India's mega defense deals to reach $100 Billion by next decade
A study by Industry body Confederation of Indian Industry (CII) and audit firm KPMG has revealed that India has signed defense deals worth nearly $25 billion in the last four years. The research also indicates that Indian defense ministry will sign more deals in future which are worth $41.99 billion reports Asian Defence News.
The Army, Navy and Airforce are given equal concern in terms of procurement of weapons. While the army and the air force will buy over $14 billion worth of platform, weapons and systems, the navy is expected to sign deals worth $13 billion. The year of 2007 saw the boom of defense products where the defense ministry spent about $17.46 billion. About $6.16 billion was spent on Navy, $420 million on army and $616 million on Coast Guard.
The year 2010 was the year of defense pacts. Indian firms got offset works which were worth around $10 billion. "Defense offset projects worth $10 billion are being negotiated, which will benefit India in terms of business and development of defense technology," Minister of State for Defense Production M.M. Pallam Raju said. Under the renewed defense procurement policy, it is mandatory for overseas firms securing Indian defense contracts to outsource 30 percent of the deal to state-run Indian enterprises and private firms as offset works.
Since the 1999 Kargil war, India has inked deals worth $50 billion to acquire fighters, warships, tanks, missiles, other weapon systems and platforms, the overwhelming majority of them from abroad. Under an assessment on the civil and military aerospace sector, India is poised to witness a growth worth $150 billion by 2030 which will import military hardware and software, according to defense production secretary Raj Kumar Singh. India will reinforce its position as the developing world's biggest arms buyer.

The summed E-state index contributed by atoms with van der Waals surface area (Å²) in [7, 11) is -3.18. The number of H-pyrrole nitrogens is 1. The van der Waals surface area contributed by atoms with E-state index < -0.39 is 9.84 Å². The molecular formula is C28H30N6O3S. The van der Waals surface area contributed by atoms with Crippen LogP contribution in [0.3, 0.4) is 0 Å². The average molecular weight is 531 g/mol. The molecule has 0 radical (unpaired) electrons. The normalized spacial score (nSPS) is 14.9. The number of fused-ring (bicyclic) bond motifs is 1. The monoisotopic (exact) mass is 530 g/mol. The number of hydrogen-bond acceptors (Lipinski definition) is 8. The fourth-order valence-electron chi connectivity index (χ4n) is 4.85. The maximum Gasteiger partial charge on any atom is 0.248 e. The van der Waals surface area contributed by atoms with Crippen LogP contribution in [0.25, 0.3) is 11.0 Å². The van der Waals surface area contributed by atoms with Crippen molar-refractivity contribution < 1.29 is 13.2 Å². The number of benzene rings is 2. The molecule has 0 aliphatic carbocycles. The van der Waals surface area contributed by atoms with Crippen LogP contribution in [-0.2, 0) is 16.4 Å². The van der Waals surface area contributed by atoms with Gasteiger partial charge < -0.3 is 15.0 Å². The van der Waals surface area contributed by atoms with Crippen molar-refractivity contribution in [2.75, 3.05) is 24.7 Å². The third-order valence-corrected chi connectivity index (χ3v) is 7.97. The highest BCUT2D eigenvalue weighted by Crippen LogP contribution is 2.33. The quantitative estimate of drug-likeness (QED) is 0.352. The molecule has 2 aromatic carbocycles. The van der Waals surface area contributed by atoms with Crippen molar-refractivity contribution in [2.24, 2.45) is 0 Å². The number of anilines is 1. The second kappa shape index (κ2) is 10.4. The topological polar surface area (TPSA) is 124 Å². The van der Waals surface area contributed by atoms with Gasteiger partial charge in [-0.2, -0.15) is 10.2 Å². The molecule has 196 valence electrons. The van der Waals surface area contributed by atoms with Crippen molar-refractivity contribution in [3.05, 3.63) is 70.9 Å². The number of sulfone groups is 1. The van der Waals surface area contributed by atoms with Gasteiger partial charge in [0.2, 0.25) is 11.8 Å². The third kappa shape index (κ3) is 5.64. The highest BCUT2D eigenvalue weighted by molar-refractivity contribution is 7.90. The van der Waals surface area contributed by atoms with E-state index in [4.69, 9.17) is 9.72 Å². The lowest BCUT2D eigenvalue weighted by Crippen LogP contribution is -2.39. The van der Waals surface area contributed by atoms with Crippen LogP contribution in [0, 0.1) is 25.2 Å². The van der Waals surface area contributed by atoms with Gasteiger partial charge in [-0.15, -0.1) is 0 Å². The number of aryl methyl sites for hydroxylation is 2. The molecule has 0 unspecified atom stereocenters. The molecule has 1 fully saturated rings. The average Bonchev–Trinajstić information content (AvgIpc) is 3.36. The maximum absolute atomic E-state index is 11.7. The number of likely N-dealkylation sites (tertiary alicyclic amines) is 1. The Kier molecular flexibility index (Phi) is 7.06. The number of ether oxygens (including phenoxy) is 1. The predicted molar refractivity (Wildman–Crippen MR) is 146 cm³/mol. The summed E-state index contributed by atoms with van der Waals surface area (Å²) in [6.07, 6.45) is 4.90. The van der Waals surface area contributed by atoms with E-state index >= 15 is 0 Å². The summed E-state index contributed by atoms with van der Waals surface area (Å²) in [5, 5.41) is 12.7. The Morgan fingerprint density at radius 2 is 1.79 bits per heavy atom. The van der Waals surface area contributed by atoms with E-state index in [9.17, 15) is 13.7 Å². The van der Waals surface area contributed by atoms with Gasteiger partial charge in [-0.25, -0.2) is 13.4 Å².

Recent deals by U.S. aerospace major Boeing, bagged a $170-million order, through the U.S.' foreign military sales route, to supply 24 units of Harpoon Block-II anti-ship missiles for the IAF's maritime-strike Jaguar fighter jets.
In the year 2010, three U.S. companies have hogged at least 42 percent of recent national military contracts worth nearly $8.78 billion. Boeing, Lockheed Martin and GE Aviation totally won contracts worth around $3.75 billion among 13 overseas companies that won different orders from the Government. The recent deals clinched by the U.S. companies include the P-8I Poseidon maritime surveillance aircraft from Boeing; C-130J transport planes from Lockheed Martin; GE's engines for the light combat aircraft Tejas; Harpoon anti-ship missiles and ultra light howitzers.
The defense ministry is also expected to spend about $100 billion in the next decade on acquisitions for its 1.3-million-strong armed forces that are currently going through a major modernization program.
Among the pending procurements are the 126 multi-role combat aircraft for $10.4-billion, 10 C-17 heavylift transport planes for an estimated $5.8 billion, 15 heavy-lift helicopters, 22 attack helicopters, and 197 light utility helicopters reports Aisan Defence News.
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